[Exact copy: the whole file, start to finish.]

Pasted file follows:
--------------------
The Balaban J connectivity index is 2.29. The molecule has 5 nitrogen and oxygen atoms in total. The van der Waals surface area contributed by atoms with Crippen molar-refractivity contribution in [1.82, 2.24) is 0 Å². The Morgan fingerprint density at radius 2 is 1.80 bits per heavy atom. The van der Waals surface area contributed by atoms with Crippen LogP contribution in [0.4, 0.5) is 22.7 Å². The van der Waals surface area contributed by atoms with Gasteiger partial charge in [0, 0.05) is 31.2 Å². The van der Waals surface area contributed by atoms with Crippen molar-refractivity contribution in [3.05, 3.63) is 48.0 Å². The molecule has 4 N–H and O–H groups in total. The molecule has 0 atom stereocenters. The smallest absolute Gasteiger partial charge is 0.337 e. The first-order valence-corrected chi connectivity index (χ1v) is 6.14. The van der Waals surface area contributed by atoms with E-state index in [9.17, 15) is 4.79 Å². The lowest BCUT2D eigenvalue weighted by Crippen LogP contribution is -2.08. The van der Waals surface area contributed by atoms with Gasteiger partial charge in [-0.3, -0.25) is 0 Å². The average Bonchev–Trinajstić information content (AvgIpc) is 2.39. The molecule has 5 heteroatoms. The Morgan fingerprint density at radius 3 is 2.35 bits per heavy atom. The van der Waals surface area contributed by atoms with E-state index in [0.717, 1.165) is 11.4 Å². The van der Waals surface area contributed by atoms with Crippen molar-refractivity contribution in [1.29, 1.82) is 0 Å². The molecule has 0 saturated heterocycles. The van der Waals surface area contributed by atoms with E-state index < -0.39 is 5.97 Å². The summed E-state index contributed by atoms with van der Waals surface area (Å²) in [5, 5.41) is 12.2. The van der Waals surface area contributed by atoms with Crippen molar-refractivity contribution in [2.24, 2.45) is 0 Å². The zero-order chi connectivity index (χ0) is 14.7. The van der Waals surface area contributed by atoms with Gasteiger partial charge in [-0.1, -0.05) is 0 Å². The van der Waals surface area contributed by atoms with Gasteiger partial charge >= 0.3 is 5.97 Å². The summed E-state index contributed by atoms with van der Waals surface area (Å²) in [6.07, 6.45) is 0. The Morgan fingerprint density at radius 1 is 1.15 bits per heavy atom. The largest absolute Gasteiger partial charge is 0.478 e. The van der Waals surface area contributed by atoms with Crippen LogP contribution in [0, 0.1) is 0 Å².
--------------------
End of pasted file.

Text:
The Balaban J connectivity index is 2.29. The molecule has 5 nitrogen and oxygen atoms in total. The van der Waals surface area contributed by atoms with Crippen molar-refractivity contribution in [1.82, 2.24) is 0 Å². The Morgan fingerprint density at radius 2 is 1.80 bits per heavy atom. The van der Waals surface area contributed by atoms with Crippen LogP contribution in [0.4, 0.5) is 22.7 Å². The van der Waals surface area contributed by atoms with Gasteiger partial charge in [0, 0.05) is 31.2 Å². The van der Waals surface area contributed by atoms with Crippen molar-refractivity contribution in [3.05, 3.63) is 48.0 Å². The molecule has 4 N–H and O–H groups in total. The molecule has 0 atom stereocenters. The smallest absolute Gasteiger partial charge is 0.337 e. The first-order valence-corrected chi connectivity index (χ1v) is 6.14. The van der Waals surface area contributed by atoms with E-state index in [9.17, 15) is 4.79 Å². The lowest BCUT2D eigenvalue weighted by Crippen LogP contribution is -2.08. The van der Waals surface area contributed by atoms with Gasteiger partial charge in [-0.3, -0.25) is 0 Å². The average Bonchev–Trinajstić information content (AvgIpc) is 2.39. The molecule has 5 heteroatoms. The Morgan fingerprint density at radius 3 is 2.35 bits per heavy atom. The van der Waals surface area contributed by atoms with E-state index in [0.717, 1.165) is 11.4 Å². The van der Waals surface area contributed by atoms with Crippen molar-refractivity contribution in [1.29, 1.82) is 0 Å². The molecule has 0 saturated heterocycles. The van der Waals surface area contributed by atoms with E-state index < -0.39 is 5.97 Å². The summed E-state index contributed by atoms with van der Waals surface area (Å²) in [5, 5.41) is 12.2. The van der Waals surface area contributed by atoms with Crippen molar-refractivity contribution in [2.24, 2.45) is 0 Å². The zero-order chi connectivity index (χ0) is 14.7. The van der Waals surface area contributed by atoms with Gasteiger partial charge in [-0.1, -0.05) is 0 Å². The van der Waals surface area contributed by atoms with Gasteiger partial charge >= 0.3 is 5.97 Å². The summed E-state index contributed by atoms with van der Waals surface area (Å²) in [6.07, 6.45) is 0. The Morgan fingerprint density at radius 1 is 1.15 bits per heavy atom. The largest absolute Gasteiger partial charge is 0.478 e. The van der Waals surface area contributed by atoms with Crippen LogP contribution in [0, 0.1) is 0 Å².